Called on the carpet by Pope Paul the 6th in the 1960s, Hans Küng reportedly asked the pontiff how he could improve his writings. And the Pope basically said, “By never having written.” There’s also another very fascinating part of the life of theologian professor Hans Küng at the university of Tübingen. As a member of that faculty as a very young man in his early thirties, he suggested as a new member of the faculty, another very young German Catholic theologian, whose name was Joseph Ratzinger.

Hans Küng and Joseph Ratzinger who did join the faculty at Tübingen would attend Vatican II as two of the youngest theological experts invited to the conclave. They were routinely called the teenage theologians. They weren’t teenagers. They just looked like it compared with the older members of the cast. But of course Hans Küng would eventually have his licensure removed by Roman Catholic authorities. And one of those authorities would be Joseph Ratzinger. Later, the Arch Bishop of Munich and Fribourg, and then later the head of the sacred congregation. And then later the pope of the Roman Catholic church, Pope Benedict the 16th.

So again, just trying to understand where we stand in the culture and what this means, as an evangelical, you look at the Catholic controversy concerning Hans Küng, and you see that as Hans Küng, who is lionized and celebrated by the secular culture, declared by John F. Kennedy, the President of the United States to be a theological new frontiersman. Meanwhile, Joseph Ratzinger, the defender of the Catholic faith is dismissed as hopelessly out of date and probably psychologically repressed. The point is this, whether Catholic, Protestant or just about anything else, that’s the pattern we now see in a secularizing society.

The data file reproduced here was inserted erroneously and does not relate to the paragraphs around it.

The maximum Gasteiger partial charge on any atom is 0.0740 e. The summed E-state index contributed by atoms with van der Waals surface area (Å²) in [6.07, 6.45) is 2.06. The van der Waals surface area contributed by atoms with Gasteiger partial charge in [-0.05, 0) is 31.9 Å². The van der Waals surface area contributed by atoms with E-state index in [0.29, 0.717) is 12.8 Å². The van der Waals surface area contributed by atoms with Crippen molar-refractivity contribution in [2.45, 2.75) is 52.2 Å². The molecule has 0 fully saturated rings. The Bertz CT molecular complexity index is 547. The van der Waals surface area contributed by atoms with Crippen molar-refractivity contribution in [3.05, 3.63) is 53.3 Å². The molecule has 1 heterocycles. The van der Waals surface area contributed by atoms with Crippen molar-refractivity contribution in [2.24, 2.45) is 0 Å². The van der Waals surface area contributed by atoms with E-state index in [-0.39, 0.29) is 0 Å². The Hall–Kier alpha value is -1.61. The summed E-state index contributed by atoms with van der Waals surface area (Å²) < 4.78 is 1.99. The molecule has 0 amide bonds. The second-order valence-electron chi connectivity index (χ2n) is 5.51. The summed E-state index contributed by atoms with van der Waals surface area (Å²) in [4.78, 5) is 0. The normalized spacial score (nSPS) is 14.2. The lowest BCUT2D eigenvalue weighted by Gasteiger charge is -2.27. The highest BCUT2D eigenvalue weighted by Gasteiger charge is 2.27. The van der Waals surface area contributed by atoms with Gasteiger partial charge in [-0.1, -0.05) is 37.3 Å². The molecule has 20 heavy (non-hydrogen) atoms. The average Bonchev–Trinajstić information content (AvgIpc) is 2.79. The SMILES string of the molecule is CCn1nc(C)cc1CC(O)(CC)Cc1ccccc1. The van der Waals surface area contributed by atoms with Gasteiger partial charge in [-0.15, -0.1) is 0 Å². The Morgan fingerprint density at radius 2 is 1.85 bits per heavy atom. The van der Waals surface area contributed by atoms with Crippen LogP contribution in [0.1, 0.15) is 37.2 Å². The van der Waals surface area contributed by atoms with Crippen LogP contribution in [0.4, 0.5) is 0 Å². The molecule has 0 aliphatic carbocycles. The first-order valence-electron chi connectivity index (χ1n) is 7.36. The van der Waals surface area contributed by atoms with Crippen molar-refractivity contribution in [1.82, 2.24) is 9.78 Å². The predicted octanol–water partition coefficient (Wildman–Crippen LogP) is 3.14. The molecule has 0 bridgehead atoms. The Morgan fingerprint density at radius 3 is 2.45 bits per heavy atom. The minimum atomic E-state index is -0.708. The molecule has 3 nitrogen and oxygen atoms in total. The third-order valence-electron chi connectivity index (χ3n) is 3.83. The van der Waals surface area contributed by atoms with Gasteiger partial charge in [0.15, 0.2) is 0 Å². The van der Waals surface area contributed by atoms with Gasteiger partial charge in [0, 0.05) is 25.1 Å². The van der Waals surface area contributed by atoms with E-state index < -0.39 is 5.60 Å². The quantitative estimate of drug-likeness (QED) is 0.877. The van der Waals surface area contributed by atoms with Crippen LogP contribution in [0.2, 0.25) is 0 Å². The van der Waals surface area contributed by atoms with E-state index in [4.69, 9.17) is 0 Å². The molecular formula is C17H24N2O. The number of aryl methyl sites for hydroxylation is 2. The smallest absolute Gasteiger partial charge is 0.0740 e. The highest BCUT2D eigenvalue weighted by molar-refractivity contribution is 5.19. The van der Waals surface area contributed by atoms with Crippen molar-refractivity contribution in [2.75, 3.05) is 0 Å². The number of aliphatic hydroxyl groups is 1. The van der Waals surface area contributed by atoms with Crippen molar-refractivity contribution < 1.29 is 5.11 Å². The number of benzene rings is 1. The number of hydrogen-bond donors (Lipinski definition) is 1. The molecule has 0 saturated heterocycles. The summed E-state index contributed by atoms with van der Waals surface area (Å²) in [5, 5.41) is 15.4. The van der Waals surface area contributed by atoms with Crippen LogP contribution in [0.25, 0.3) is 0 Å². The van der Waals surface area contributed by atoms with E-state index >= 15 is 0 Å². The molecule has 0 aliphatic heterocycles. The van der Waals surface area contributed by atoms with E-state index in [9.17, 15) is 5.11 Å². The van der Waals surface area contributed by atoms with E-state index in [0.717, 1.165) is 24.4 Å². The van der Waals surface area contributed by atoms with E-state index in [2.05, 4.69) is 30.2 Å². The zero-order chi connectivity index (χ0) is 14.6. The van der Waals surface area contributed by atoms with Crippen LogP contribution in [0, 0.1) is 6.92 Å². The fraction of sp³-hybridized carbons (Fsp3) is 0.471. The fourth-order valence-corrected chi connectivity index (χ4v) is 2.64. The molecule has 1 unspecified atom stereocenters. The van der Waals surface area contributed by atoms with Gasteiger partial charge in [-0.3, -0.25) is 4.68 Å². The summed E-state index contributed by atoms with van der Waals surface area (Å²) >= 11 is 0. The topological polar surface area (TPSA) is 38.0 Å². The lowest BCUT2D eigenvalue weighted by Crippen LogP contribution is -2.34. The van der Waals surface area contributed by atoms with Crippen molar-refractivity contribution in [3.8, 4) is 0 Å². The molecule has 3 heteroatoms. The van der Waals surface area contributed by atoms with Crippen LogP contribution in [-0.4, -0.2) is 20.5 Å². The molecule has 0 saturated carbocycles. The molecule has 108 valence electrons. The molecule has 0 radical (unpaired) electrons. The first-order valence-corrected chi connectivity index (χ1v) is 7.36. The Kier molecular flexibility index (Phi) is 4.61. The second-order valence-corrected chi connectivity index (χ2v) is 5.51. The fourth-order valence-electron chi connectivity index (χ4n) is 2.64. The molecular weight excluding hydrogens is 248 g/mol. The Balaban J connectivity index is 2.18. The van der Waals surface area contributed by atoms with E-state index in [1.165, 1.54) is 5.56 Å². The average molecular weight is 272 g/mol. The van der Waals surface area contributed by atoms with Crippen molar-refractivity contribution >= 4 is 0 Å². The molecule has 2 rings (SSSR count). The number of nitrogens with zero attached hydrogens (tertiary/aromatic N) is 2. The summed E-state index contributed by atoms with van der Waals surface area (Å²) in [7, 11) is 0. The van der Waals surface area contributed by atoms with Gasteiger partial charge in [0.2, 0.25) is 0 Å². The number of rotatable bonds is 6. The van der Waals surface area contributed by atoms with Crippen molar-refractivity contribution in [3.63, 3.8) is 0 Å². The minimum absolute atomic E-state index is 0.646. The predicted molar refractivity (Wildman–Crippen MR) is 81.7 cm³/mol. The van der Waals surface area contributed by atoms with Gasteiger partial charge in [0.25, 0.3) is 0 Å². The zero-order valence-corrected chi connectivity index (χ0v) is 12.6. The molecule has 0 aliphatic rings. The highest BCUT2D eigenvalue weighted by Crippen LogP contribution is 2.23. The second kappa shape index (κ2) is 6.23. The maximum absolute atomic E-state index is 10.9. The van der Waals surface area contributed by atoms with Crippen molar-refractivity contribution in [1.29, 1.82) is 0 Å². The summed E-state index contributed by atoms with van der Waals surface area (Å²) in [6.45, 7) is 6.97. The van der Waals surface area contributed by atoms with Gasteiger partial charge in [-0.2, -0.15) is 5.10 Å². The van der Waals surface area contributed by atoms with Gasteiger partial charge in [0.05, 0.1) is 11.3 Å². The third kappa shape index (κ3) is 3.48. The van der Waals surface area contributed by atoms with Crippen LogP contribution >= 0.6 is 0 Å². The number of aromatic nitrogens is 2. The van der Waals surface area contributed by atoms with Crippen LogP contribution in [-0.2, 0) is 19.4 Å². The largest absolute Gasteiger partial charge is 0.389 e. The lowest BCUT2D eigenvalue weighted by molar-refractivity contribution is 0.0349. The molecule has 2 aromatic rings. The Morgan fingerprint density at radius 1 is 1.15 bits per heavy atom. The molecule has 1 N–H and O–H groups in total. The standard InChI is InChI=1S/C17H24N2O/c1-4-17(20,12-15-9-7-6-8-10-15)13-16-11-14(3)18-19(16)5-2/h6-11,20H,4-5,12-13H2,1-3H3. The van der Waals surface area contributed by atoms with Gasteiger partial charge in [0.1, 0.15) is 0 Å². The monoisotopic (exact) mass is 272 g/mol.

Part III

Godzilla vs. King Kong — Who Should Win and Why Do We Care? Why the Moral Imagination Needs Monsters

But next we turn to Godzilla vs Kong. In this case, it is Godzilla vs. King Kong. It’s the movie recently released. It is in the genre of the monster film, a sequel to two movies, Godzilla: King of the Monsters and Kong: Skull Island. It’s actually the fourth film in the Monsterverse series offered by Legendary. It is the 36th film in the Godzilla series, and it is the 12th film of the King Kong franchise. But now it’s not just a Godzilla movie, it’s not just a King Kong movie. It is Godzilla vs Kong. Who shall rule?

So why in the world are we talking about a monster movie and two different fictional monsters on The Briefing today? It is because we are defined as human beings, not only by our heroes and heroines, but by our monsters. And these two monsters are in themselves extremely interesting. Godzilla emerged, first of all, in Japan and a movie that was made in 1954, later released to Americans in 1956. Godzilla, or Gojira as the name is in the Japanese, is a conflation of the words for gorilla and whale. This is a gorilla-like sea creatures surging up from the depths.